Presenter Katie Couric has made the emotional confession that she suffered from bulimia during her late teens until her early 20s on a TV special about eating disorders.
'I wrestled with bulimia all through college and for two years after that,' she said, describing the guilt she felt at eating a single cookie or chewing a stick of gum that wasn't sugar-free.
But the bulk of the show was devoted to her guests, who included experts on the subject as well as its sufferers, notably singer and new 'X Factor' judge Demi Lovato.
During the hour, Couric said little more about her experience, which she had never before made public.
'I kind of hesitated to even bring it up,' The 55-year-old host said after the taping. 'But I felt that if I expect people on my show to be honest, then, when relevant, I owe it to people watching to be honest myself.
'I wanted to focus on my guests,' she said, 'while acknowledging one of the reasons this issue is so important to me: I went through it.'
It's all part of a balance Couric is striving for on her new syndicated daytime show, Katie, between sharing her experiences and turning her show into a personal confessional.
After breaking her silence on the programme, the seasoned news anchor and newly-minted chat show host shared details about the illness that first plagued her as a senior at Yorktown High School in Arlington, Virginia with the Associated PressIt began, she said, when she learned she had been turned down by the college she most wanted to attend.
Couric was a likely candidate for an eating disorder.
'Like a lot of young women, I was struggling with my body image,' she said, 'and feeling like I wasn't good enough or attractive enough or thin enough.'
She termed her figure at the time as 'curvy,' and not the cultural ideal, which she identified as 'five-foot-eight and weighing 115 pounds. It can be so difficult to embrace the body that you have if it doesn't fit with the ideal. Women get praised for being super-thin, so you keep striving to be that way.'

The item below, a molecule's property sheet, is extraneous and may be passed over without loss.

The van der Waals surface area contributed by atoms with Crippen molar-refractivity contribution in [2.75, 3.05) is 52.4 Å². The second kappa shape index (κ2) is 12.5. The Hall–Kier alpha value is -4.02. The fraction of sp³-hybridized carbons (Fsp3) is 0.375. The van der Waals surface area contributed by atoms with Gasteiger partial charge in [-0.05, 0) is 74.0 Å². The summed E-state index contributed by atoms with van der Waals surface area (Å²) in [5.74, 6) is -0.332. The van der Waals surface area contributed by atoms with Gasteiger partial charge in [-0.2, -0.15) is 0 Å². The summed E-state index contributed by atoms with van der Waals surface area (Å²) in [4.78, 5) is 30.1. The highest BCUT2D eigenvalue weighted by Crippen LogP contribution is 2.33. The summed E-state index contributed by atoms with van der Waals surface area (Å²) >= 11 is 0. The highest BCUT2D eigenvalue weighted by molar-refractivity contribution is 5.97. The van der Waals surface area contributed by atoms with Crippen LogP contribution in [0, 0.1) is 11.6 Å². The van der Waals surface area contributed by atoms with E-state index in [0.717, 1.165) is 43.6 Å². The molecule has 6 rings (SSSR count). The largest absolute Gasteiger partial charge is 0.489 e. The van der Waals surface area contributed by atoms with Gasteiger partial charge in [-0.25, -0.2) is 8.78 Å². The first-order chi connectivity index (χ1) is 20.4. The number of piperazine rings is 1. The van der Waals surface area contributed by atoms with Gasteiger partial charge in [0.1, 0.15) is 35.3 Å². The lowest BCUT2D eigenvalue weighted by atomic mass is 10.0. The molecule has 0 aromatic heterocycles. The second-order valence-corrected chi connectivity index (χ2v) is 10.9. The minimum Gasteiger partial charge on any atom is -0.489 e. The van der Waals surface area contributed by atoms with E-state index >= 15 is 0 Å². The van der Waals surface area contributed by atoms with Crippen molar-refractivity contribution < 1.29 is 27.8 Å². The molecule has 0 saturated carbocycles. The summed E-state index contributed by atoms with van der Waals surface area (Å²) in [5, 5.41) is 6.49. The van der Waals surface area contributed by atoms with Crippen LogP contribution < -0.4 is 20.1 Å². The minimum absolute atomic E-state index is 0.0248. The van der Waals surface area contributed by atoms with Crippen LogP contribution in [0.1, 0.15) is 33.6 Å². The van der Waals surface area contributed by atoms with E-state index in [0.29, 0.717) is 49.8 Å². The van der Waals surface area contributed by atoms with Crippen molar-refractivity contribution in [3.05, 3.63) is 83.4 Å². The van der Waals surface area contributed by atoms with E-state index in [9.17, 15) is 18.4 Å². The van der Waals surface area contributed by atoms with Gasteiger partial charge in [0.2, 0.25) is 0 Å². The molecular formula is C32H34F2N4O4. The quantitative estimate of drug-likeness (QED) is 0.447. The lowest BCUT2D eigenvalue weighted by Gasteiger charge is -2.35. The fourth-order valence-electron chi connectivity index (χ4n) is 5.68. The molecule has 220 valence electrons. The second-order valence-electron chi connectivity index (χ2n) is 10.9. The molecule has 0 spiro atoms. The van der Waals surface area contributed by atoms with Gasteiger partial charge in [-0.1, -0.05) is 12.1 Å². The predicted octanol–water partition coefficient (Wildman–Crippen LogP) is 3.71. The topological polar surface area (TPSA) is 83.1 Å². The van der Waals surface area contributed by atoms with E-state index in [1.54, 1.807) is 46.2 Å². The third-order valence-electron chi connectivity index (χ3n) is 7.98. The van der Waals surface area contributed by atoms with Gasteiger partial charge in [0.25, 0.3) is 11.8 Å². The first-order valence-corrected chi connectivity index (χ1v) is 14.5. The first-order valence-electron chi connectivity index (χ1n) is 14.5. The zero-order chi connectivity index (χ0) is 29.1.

She said her disorder 'ebbed and flowed' through the years.
Some periods were worse than others, when I was binging and purging a lot,' she said. 'I'd have a piece of gum that wasn't sugarless and then say, 'Oh! I've been bad,' and then feel so terrible that I would eat and throw up. It was awful.
'But what I'm describing is something so many people have gone through or are going through,' she noted, 'and it's so damaging, both psychically and physically.'
Couric attended the University of Virginia, then landed her first job at the ABC News bureau in Washington, D.C. And even then, she was waging a battle with food.
With the help of a therapist, she had a grip on her condition by her early 20s, though 'it didn't mean that I didn't still have issues and feel bad about myself.'
But since then, she said, 'I've learned how to have a much healthier relationship with food, and how to enjoy my life without obsessing about food.'
She said she was glad she had shared with viewers her ordeal with bulimia, 'because it's so commonplace.'
'If we're talking about dating over 50, I might say what my attitude is about it. I'm not going to talk about the date I had the night before.